The hot dog has been an iconic staple of American cuisine for generations. It alludes to a place, a memory—afternoons at the ballpark, dinner served from the grill, a chilly night around a campfire. The snap of the casing, the black char marks, the sweet and savory toppings all carry the essence of a Midwest summer.
This National Hot Dog Day, July 18, we invite you to join in the celebration with Colbye O’Neil, owner and chef of Traverse City’s Uptown Dogs. He’s giving this childhood favorite a culinary upgrade at his hot dog stand on the corner of Front Street and Boardman Avenue (in front of The Coin Slot).
“I liked the challenge of transforming the idea of what a hot dog could be,” Colbye says. “When I made the decision to start Uptown Dogs, I gave great thought not only to the ingredients I use but to the name of the business. I wanted you to automatically see Uptown Dogs and know you’re in for more than just your run-of-the-mill dogs.”
Indeed, a lackluster hot dog is the very last thing you’ll find on the menu. This food stand boasts one-of-a-kind creations like the Northerner topped with asparagus, bacon, carmelized onions and balsamic ketchup, and the Poutine Dog laden with shoestring sweet potato fries, rich beef gravy, bacon, onion and cheese curds. The latter requires a flame torch.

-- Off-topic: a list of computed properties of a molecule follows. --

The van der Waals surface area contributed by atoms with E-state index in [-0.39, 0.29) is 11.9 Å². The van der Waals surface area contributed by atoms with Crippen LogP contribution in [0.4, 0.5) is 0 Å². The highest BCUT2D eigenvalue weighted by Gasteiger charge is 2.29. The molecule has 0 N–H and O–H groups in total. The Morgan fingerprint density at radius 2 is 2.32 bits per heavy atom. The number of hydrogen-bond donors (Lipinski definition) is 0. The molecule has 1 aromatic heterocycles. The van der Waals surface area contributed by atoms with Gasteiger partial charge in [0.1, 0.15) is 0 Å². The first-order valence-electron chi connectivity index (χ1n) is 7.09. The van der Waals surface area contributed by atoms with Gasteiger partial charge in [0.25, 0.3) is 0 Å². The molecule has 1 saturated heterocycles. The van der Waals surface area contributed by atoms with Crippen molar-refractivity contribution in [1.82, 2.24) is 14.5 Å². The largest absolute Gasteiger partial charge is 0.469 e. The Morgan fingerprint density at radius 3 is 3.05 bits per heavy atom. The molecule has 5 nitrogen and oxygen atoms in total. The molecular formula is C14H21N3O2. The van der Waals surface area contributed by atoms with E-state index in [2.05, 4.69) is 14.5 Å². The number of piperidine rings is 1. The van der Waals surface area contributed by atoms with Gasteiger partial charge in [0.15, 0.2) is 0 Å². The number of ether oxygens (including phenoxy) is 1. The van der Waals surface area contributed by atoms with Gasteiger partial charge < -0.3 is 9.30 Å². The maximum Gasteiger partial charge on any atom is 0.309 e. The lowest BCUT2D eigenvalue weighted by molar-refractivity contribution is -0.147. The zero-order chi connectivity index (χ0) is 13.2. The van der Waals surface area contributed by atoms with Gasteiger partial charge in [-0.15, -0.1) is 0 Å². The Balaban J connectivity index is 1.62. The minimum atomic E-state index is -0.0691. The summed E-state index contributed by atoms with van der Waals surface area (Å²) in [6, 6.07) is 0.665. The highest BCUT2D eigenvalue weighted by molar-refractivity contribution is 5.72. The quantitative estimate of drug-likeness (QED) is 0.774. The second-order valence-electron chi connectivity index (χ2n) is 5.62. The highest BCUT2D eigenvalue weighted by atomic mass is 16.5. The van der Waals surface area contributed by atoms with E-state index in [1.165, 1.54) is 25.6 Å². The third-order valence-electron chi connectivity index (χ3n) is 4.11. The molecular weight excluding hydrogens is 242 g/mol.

The Pico Fresco (heirloom tomatoes, radish, cilantro, candied jalapeños, jalapeño mustard and sriracha ketchup) is Colbye’s favorite. “It’s a taste of my home in California. The acid in the radish actually counteracts the jalapeño bite so that it has a cooling effect. It’s about being able to marry those flavors in a way that makes sense.”
With vegan and gluten-free options available, Uptown Dogs has something for the whole family. And if you have any room left over for dessert, the Waffle Dogs are a must-try: smoked sausages wrapped in a waffle coating. Colbye owns one of a handful of the specialty waffle makers in the country required to make this tasty treat.
While the toppings certainly make the dogs, for Colbye, it’s all about the quality and locality of ingredients, starting with the weenie itself. His franks come from Grand Rapids, pickles and sauerkraut from Lexington, mustard from Davison and chili from Detroit.
“I thought, if I’m going to do this, I want to make sure that we’re not only going to feed my family, but I want to feed the local economy as well,” Colbye says. “Caring about what you do and who you choose to use as a provider really does make a massive difference.”
Uptown Dogs started years ago as a mobile 1970s-style pushcart. After garnering a following and being invited to all the major music festivals in the state, from Electric Forest to Hoxeyville, Colbye has been able to cultivate his food stand into a thriving business with plans to expand.
Come September, expect to see Uptown Dogs moving from the street corner to a brick-and-mortar. “It’s just continued to build its repertoire, and now I’m just too far ahead to ever turn back.”